For these reasons I find the grievor was paid in accordance with the applicable provision, Article 19. This application must therefore be dismissed.

J. A. Hanrahan


AWARD — Case No. 1 — McGRATH

This matter concerns a claim by the Brotherhood that Mr. W.J. McGrath, a motorman in the Express Freight Department, Montreal, was incorrectly compensated for attendance at court in Moncton, New Brunswick on December 7, 8 an 9, 1964.

The facts disclosed a subpoena was served on Mr. McGrath requiring his attendance as a witness at the court in Moncton on Tuesday, December 8, at 10:30 a.m.

The grievor left Montreal at 8:30 Sunday, December 6, 1964. Saturday and Sunday were his normal rest days off duty. He returned to Montreal at 2:15 p.m. Wednesday, December 9, 1964.

This requirement meant the grievor was absent from his normal assignment on Monday, Tuesday and Wednesday. It was acknowledged he was paid on the basis of eight hours pay for each of the three days. In addition the Company reimbursed the grievor for his expenses resulting from the trip.

Mr. Gagnon submitted on behalf of the grievor that he was entitled to punitive overtime rates of pay for all hours away from Montreal, other than the 24 hours for which he was paid as described.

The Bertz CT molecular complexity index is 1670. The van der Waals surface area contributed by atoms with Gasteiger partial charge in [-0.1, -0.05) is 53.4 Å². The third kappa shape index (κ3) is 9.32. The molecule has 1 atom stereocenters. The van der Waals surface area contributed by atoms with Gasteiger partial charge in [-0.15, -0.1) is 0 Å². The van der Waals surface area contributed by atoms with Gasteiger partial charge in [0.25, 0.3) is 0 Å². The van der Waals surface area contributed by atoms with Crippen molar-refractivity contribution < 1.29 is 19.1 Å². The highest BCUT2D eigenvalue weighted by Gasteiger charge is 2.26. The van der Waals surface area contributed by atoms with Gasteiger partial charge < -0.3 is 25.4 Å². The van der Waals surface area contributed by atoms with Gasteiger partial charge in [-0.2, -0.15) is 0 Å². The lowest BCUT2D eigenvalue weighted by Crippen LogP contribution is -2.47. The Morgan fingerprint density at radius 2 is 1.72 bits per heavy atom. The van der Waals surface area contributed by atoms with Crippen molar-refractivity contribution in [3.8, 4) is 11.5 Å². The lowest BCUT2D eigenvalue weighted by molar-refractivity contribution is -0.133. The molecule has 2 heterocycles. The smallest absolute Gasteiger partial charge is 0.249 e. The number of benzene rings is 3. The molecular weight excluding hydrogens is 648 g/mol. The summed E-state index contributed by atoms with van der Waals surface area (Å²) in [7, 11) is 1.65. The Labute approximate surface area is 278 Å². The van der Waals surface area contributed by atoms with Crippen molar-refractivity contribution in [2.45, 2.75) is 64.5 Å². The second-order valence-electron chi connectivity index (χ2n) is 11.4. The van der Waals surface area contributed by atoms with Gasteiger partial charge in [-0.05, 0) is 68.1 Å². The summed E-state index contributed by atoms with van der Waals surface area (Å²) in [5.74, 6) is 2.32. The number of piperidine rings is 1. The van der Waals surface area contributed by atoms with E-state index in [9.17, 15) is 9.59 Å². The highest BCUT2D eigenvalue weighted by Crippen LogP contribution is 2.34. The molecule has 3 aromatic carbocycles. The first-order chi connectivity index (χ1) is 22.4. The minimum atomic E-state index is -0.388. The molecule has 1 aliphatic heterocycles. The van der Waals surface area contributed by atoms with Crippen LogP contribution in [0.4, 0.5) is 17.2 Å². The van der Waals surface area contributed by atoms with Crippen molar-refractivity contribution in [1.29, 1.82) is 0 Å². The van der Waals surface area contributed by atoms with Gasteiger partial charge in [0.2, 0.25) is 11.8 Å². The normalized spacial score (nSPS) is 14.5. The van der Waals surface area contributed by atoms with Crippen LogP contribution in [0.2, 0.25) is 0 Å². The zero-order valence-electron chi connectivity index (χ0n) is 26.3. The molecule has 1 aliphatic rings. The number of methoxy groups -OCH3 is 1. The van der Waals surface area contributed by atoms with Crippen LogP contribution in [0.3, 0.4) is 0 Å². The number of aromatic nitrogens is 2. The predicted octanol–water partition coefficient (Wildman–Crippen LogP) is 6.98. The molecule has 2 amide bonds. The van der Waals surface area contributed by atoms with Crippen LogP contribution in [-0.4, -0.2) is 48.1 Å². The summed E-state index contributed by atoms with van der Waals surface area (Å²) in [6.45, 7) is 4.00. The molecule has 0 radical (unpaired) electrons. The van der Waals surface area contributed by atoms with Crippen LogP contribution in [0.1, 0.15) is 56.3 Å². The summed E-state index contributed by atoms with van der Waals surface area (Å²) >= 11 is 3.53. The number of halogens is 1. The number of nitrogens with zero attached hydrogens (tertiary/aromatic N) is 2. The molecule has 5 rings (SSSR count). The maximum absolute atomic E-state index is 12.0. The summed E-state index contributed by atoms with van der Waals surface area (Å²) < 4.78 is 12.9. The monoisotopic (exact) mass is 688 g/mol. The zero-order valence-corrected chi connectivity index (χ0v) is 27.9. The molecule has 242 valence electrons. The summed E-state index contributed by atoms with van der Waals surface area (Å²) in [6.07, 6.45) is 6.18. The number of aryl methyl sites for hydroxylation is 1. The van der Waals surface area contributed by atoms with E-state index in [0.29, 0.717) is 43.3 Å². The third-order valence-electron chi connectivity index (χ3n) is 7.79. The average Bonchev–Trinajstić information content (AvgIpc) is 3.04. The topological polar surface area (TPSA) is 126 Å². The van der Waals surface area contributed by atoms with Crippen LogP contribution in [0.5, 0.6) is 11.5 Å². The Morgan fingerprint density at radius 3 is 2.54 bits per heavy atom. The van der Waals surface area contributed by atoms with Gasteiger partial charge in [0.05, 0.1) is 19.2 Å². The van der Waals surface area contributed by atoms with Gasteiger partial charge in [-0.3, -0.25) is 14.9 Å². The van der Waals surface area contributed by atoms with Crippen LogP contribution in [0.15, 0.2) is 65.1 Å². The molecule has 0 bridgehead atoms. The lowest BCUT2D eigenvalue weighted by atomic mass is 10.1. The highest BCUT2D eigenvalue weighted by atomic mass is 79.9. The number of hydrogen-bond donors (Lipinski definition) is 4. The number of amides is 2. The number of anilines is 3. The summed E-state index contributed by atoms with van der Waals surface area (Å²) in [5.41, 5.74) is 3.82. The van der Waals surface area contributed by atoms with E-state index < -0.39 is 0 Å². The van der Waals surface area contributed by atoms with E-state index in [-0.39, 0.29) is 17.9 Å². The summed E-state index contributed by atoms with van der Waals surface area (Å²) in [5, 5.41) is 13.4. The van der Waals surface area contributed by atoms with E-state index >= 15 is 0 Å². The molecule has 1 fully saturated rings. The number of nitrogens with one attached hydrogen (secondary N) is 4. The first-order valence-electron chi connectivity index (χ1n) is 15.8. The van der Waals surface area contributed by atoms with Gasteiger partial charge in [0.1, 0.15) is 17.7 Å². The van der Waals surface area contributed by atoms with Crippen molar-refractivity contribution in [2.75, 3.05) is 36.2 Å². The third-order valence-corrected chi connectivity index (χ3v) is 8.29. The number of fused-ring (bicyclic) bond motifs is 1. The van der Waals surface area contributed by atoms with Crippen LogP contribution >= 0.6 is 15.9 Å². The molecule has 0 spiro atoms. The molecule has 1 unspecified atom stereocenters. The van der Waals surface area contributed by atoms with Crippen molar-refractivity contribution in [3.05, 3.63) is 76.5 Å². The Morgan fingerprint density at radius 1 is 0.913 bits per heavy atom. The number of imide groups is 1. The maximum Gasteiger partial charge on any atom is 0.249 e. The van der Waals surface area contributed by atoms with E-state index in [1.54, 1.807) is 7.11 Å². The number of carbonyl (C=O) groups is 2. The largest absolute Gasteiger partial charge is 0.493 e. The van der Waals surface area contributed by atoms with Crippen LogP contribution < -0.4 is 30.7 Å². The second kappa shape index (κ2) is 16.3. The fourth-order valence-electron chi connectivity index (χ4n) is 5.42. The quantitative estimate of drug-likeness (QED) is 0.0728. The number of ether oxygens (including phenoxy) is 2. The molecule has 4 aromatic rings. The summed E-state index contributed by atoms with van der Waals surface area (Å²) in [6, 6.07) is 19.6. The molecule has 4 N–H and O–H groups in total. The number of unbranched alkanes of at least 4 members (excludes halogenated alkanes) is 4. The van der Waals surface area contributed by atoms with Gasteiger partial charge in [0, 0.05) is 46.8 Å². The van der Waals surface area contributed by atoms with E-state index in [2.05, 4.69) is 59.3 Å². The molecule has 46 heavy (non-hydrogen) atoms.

In this case Mr. Gagnon referred the Arbitrator to Article 5.1 and 5.6 of the agreement. The latter reads, in part:

5.6 Regularly assigned employees notified or called to work not continuous with, before or after their regular assigned hours …

In this matter Mr. McDiarmid submitted an argument similar to that in the matter concerning Mr. Côté.

As in the claim made by Mr. Côté, I must find Section 5.6 has no application to the problem represented in this claim. In it the governing words are "called to work". In answering a subpoena obviously an employee is not "called to work".

Realizing that Article 5.1 and 5.6 would not describe nor provide for the situation of an employee being required to testify in a court of law, the parties mutually created Article 19. That is the provision that must be searched for any benefit accruing to an employee who has to go to court.

The reasons given in Case No. 3 apply equally to this claim.

For these reasons it must be denied.

J. A. Hanrahan


COMMENTARY: There were two arbitration decisions rendered on this matter but they are included together because of the similarity of circumstances and uniformity of the Arbitrator’s decision. In both cases, Motormen from Montreal were subpoenaed by the Court at another location to appear as witnesses to show initial Company possession of goods in court cases involving theft. In both instances the employees sought compensation for all hours away from their home terminal. The Arbitrator supported the Company’s contention that while they should not suffer loss of earnings when held on normal working days, such employees should not receive any additional compensation. He also supported the Company in compensating such employees only for the actual time held by the Court on their normal rest days.